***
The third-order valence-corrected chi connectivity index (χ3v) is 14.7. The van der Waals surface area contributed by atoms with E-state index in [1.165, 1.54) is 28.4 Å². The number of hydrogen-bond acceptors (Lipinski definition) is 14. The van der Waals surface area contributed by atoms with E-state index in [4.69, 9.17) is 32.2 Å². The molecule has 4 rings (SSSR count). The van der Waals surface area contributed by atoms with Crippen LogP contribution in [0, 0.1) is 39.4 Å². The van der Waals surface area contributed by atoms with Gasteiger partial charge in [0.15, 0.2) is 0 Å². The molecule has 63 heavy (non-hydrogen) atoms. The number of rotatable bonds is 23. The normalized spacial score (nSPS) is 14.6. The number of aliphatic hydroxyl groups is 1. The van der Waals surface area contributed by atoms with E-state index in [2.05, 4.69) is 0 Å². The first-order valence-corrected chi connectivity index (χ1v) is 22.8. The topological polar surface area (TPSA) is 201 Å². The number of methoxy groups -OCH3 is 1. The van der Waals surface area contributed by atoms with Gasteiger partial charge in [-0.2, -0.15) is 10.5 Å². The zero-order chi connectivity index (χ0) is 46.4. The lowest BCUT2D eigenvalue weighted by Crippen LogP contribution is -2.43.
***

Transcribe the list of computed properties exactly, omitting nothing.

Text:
The third-order valence-corrected chi connectivity index (χ3v) is 14.7. The van der Waals surface area contributed by atoms with E-state index in [1.165, 1.54) is 28.4 Å². The number of hydrogen-bond acceptors (Lipinski definition) is 14. The van der Waals surface area contributed by atoms with E-state index in [4.69, 9.17) is 32.2 Å². The molecule has 4 rings (SSSR count). The van der Waals surface area contributed by atoms with Crippen LogP contribution in [0, 0.1) is 39.4 Å². The van der Waals surface area contributed by atoms with Gasteiger partial charge in [0.15, 0.2) is 0 Å². The molecule has 63 heavy (non-hydrogen) atoms. The number of rotatable bonds is 23. The normalized spacial score (nSPS) is 14.6. The number of aliphatic hydroxyl groups is 1. The van der Waals surface area contributed by atoms with E-state index in [2.05, 4.69) is 0 Å². The first-order valence-corrected chi connectivity index (χ1v) is 22.8. The topological polar surface area (TPSA) is 201 Å². The number of methoxy groups -OCH3 is 1. The van der Waals surface area contributed by atoms with Gasteiger partial charge in [-0.2, -0.15) is 10.5 Å². The zero-order chi connectivity index (χ0) is 46.4. The lowest BCUT2D eigenvalue weighted by Crippen LogP contribution is -2.43.